Surface mount technology (aka SMT) allows semiconductor engineers to fit more components onto the same printed circuit board (PCB). This article will outline how these components work as well as their benefits, applications, and limitations.
What is SMT?
SMT is an electronic assembly technique where components are mounted directly onto a PCB, as opposed to inserting them into sockets within the board (aka "through-hole technology" or THT). IBM was the first to use surface-mounted components in the 1960s for its groundbreaking work on launch vehicle digital computers (LVDCs) for NASA space shuttles. Today, SMT is used in virtually every type of electronic application.
Surface mount devices (SMDs) are electronic components produced using SMT processes. Examples include passive elements such as resistors, chip inductors, transient voltage suppression (TVS) diodes, and ceramic capacitors. Unlike through-hole devices, SMDs have minimal lead terminals, allowing manufacturers to shrink them further.
SMD Design and Fabrication
After selecting the required components, the process starts with design engineers developing a schematic or layout showing where each one fits on the board. PCB design is a software-based process using computer-aided design (CAD) tools. Following several iterations, the engineer sends the final schematic to a PCB manufacturer for fabrication and sources the required components.
SMDs ship in a wide range of packages. The most common types are standard tape-and-reel or cut tape packaging. For the former, the manufacturer loads units of SMDs into small pockets on continuous embossed tape wound around a base for easy transport.
EIA Standard 481 contains specifications for this packaging type. On the other hand, cut tape packaging delivers the SMDs in short strips of tape. Alternative packaging includes tubes and trays.
Surface mount components usually contain small lead contacts (pins) of various styles (e.g., "J" shaped and "gull-wing" types) that extend from the sides or on the body of the package. In some variants (e.g., ball grid array or BGA SMDs), the lead contacts are underneath the device as a grid pattern. The mounting technique depends on the pin configuration and pin count of SMDs that vary from package to package.
A PCB logic board showing passive surface mount components.
Two standard techniques for soldering SMDs onto PCBs are reflow soldering and wave soldering.
Reflow soldering is one of the most widely adopted techniques for attaching SMDs onto PCBs. The idea is to create high-integrity solder joints through four stages:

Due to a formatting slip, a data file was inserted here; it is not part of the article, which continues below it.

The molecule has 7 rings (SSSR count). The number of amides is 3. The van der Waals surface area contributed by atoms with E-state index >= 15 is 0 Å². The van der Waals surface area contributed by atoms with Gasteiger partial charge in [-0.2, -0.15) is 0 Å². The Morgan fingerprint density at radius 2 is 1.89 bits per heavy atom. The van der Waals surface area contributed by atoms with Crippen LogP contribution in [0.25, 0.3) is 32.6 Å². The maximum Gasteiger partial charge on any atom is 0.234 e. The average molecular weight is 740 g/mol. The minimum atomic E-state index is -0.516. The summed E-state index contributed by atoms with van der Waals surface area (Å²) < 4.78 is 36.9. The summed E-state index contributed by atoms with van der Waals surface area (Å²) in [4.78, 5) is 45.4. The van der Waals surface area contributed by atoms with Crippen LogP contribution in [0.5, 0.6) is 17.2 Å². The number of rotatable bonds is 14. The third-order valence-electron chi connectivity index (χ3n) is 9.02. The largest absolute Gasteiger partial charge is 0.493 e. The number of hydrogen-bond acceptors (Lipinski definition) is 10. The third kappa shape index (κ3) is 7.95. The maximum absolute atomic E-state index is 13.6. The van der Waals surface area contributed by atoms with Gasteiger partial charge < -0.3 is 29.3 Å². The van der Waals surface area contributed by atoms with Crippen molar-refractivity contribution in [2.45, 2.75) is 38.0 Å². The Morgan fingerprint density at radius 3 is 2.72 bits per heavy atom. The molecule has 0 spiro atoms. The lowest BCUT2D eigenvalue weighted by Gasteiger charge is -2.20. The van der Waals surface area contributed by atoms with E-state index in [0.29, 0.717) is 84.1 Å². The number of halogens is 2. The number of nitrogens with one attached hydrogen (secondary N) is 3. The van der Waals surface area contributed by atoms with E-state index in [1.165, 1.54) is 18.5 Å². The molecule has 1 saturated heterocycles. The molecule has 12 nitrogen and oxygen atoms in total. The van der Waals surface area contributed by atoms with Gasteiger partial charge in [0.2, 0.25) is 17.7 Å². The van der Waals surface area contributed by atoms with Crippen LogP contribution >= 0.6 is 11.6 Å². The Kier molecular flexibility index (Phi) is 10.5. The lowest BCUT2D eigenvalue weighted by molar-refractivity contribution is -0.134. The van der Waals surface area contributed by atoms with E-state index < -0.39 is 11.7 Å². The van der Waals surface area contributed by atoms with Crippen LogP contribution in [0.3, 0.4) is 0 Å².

Preheating the PCB, solder paste (a mix of solder and flux), and SMD itself to a specific temperature (aka the "soak" or "dwell" temperature)
Passing the preheated materials into a second 60 to 120 seconds thermal soak zone of a specific temperature until the entire assembly reaches thermal equilibrium
The assembly enters into a "reflow zone" where solder around the SMDs is melted at the maximum allowable (aka peak) temperature of the process without causing thermal damage to any of the components. Reflow soldering is done using a reflow oven with a unique thermal profile setting to distribute the heat precisely and in a predictable manner.
Cooling the entire assembly at a specific rate to allow the soldered joints to solidify.
Wave soldering is ideal for large-scale PCB fabrication and is suitable for both surface mount and through-hole components. It typically involves the following stages:
Spraying flux onto the PCB to eliminate oxides from the surface of the PCB, prevent secondary oxidation during the thermal process, and lower the surface tension of solder paste.
Preheating the PCB
Passing the PCB over a wave soldering machine to apply the solder
Controlled cooling the PCB to room temperature
Engineers working on a manufacturing floor.
Inspection and Quality Control
After soldering SMDs on a PCB, it is essential to test the integrity of the soldered joints. Automated optical inspection (AOI) machines are suitable for this purpose. AOI machines have side-facing and downward-facing cameras for viewing the PCB to identify common soldering issues such as insufficient solder or gaps, solder bridging, solder balling, lifted pins, and tombstoning. Engineers may also carry out visual inspections to identify soldering problems.
Advantages of SMT
Compared to THT, SMT provides a host of benefits, including the following:
Reduced manufacturing costs
A high degree of repeatability with fewer errors
Optimization of board space
Both sides of an SMT component are solderable
Achieves greater PCB complexity due to higher component density on the board
Surface mount components are cheaper than through-hole types
Limitations of Surface Mount Technology
Despite providing a host of benefits within the electronic industry, surface mount technology has several limitations. Firstly, SMT is not suitable for components that carry high electrical energy or generate significant heat, as the solder integrity may be compromised. Moreover, it is not suited for large-volume or pilot-scale fabrication. Also, due to their miniature sizes, SMT assemblies are difficult to repair, often requiring specific expertise, costly downtime, and sophisticated equipment.
The Significance of Surface Mount Technology
Surface mount technology is a breakthrough method that will continue to shape electronics design for many years to come. Its main benefit is that it allows large numbers of components to be integrated into the same PCB while maintaining a high degree of accuracy and repeatability. Used alongside through-hole components, SMDs help to increase design complexity while conserving valuable board space.